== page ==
The lack of collective sewerage system remains a challenge to sanitation and there is need to improve, replace or build about 500,000 improved on-site sanitation facilities every year to reach full coverage and improve hygienic behaviour of the population.
From an annual average growth rate of less than 1 % (23 years ago), access to safe water supply according to WASAC statistics increased by 4.3 % annually since 2005, and access to hygienic sanitation increased by 11 % in the period 2005-2008.
This has resulted into achieving the status Rwanda has today for water and sanitation.
This positive and dynamic trend is secured through strong commitment of the Government of Rwanda (GoR), formalized with clear indicators in EDPRS 2008-2012 and Vision 2020, said James Sano the chief executive officer of WASAC.
Accordig to Sano, this has resulted from the implementation of different initiatives and projects in collaboration with
Development partners such as the African Development Bank, the World Bank, the European Union, and The Japanese Government through the Japanese International Cooperation Agency (JICA), UN HABITAT, UNICEF, WATERAID, and Water for People, among others.
Meanwhile, Sanitation has also been given a major priority in RURA’s operations. Revision of the water and sanitation policy is ongoing.
RURA has been cautious on the development of a central sewage system, taking into consideration the topography of Kigali.
The Authority has to ensure that the sanitation sub-sector is effectively promoted through regulation of sanitation services.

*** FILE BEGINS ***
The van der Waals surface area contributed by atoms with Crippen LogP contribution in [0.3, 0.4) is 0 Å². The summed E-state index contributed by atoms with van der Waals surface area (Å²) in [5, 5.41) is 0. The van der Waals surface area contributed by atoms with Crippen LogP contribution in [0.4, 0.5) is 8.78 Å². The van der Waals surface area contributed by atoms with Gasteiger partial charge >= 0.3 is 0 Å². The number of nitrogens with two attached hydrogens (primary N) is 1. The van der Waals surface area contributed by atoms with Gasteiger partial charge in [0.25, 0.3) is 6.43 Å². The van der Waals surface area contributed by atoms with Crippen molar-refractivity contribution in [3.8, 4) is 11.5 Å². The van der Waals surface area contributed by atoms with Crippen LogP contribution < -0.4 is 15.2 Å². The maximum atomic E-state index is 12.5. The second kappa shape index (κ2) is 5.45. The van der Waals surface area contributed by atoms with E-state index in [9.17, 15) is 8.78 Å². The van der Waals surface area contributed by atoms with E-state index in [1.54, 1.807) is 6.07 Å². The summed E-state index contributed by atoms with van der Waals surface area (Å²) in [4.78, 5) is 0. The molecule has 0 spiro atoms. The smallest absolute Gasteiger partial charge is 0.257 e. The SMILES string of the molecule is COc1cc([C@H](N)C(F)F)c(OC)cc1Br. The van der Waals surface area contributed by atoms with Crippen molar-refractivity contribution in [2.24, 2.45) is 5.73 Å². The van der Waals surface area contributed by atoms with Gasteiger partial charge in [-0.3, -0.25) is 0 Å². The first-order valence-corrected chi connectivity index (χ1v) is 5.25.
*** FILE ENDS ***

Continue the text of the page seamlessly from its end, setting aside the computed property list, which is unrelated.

The regulator has been looking at different types and models of sewerage systems that would suit best to and be implemented in the growing Kigali and secondary cities.
The sanitation master plans for most of the secondary cities have been developed and shall be validated sometime this year.
The key activities have included strengthening of enabling framework, development of National Policy for Water and Sanitation in 2004 which was subsequently updated in 2010; prioritization of sanitation and hygiene in the national agenda; launch of Community Based Environmental Health Promotion Program(CBEHPP) aimed at promotion of safe sanitation and hygiene practices countrywide; strong emphasis on decentralization; and putting in place comprehensive mechanism for monitoring the performance.
“We are now building a legacy of efficiency, a culture of professionalism and tenets of providing quality customer services,” says Byigero adding that the efforts have made Rwanda one of the cleanest countries globally thus playing a key role in attracting investors into the country.